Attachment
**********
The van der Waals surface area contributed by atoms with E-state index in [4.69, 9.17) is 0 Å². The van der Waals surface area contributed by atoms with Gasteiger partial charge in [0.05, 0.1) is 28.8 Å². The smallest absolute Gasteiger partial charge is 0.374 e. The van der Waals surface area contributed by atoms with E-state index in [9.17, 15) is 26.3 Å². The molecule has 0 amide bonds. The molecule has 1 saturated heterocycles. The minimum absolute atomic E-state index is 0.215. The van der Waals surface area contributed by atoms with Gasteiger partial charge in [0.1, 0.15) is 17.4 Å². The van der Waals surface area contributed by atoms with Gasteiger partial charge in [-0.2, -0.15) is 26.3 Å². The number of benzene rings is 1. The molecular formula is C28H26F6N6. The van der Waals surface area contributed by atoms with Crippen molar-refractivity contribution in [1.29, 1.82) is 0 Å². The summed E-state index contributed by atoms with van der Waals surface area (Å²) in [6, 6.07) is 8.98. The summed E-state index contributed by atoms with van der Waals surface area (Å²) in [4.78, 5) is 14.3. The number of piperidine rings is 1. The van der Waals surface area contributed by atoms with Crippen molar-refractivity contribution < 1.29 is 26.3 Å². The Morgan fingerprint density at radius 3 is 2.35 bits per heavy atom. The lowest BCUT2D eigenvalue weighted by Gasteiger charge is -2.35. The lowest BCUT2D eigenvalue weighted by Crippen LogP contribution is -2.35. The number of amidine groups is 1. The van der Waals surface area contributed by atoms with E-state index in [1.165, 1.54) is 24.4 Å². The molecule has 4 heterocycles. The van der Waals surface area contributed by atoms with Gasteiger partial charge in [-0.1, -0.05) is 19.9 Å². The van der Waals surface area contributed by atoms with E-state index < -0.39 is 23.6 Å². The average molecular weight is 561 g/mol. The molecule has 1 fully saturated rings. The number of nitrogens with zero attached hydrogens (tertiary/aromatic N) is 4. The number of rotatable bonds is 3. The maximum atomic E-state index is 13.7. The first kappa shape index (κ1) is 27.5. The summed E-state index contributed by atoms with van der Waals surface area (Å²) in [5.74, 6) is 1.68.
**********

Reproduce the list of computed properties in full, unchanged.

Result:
The van der Waals surface area contributed by atoms with E-state index in [4.69, 9.17) is 0 Å². The van der Waals surface area contributed by atoms with Gasteiger partial charge in [0.05, 0.1) is 28.8 Å². The smallest absolute Gasteiger partial charge is 0.374 e. The van der Waals surface area contributed by atoms with E-state index in [9.17, 15) is 26.3 Å². The molecule has 0 amide bonds. The molecule has 1 saturated heterocycles. The minimum absolute atomic E-state index is 0.215. The van der Waals surface area contributed by atoms with Gasteiger partial charge in [0.1, 0.15) is 17.4 Å². The van der Waals surface area contributed by atoms with Gasteiger partial charge in [-0.2, -0.15) is 26.3 Å². The number of benzene rings is 1. The molecular formula is C28H26F6N6. The van der Waals surface area contributed by atoms with Crippen molar-refractivity contribution in [1.29, 1.82) is 0 Å². The summed E-state index contributed by atoms with van der Waals surface area (Å²) in [6, 6.07) is 8.98. The summed E-state index contributed by atoms with van der Waals surface area (Å²) in [4.78, 5) is 14.3. The number of piperidine rings is 1. The van der Waals surface area contributed by atoms with Crippen molar-refractivity contribution < 1.29 is 26.3 Å². The Morgan fingerprint density at radius 3 is 2.35 bits per heavy atom. The lowest BCUT2D eigenvalue weighted by Gasteiger charge is -2.35. The lowest BCUT2D eigenvalue weighted by Crippen LogP contribution is -2.35. The number of amidine groups is 1. The van der Waals surface area contributed by atoms with E-state index in [1.165, 1.54) is 24.4 Å². The molecule has 4 heterocycles. The van der Waals surface area contributed by atoms with Gasteiger partial charge in [-0.1, -0.05) is 19.9 Å². The van der Waals surface area contributed by atoms with E-state index < -0.39 is 23.6 Å². The average molecular weight is 561 g/mol. The molecule has 1 fully saturated rings. The number of nitrogens with zero attached hydrogens (tertiary/aromatic N) is 4. The number of rotatable bonds is 3. The maximum atomic E-state index is 13.7. The first kappa shape index (κ1) is 27.5. The summed E-state index contributed by atoms with van der Waals surface area (Å²) in [5.74, 6) is 1.68.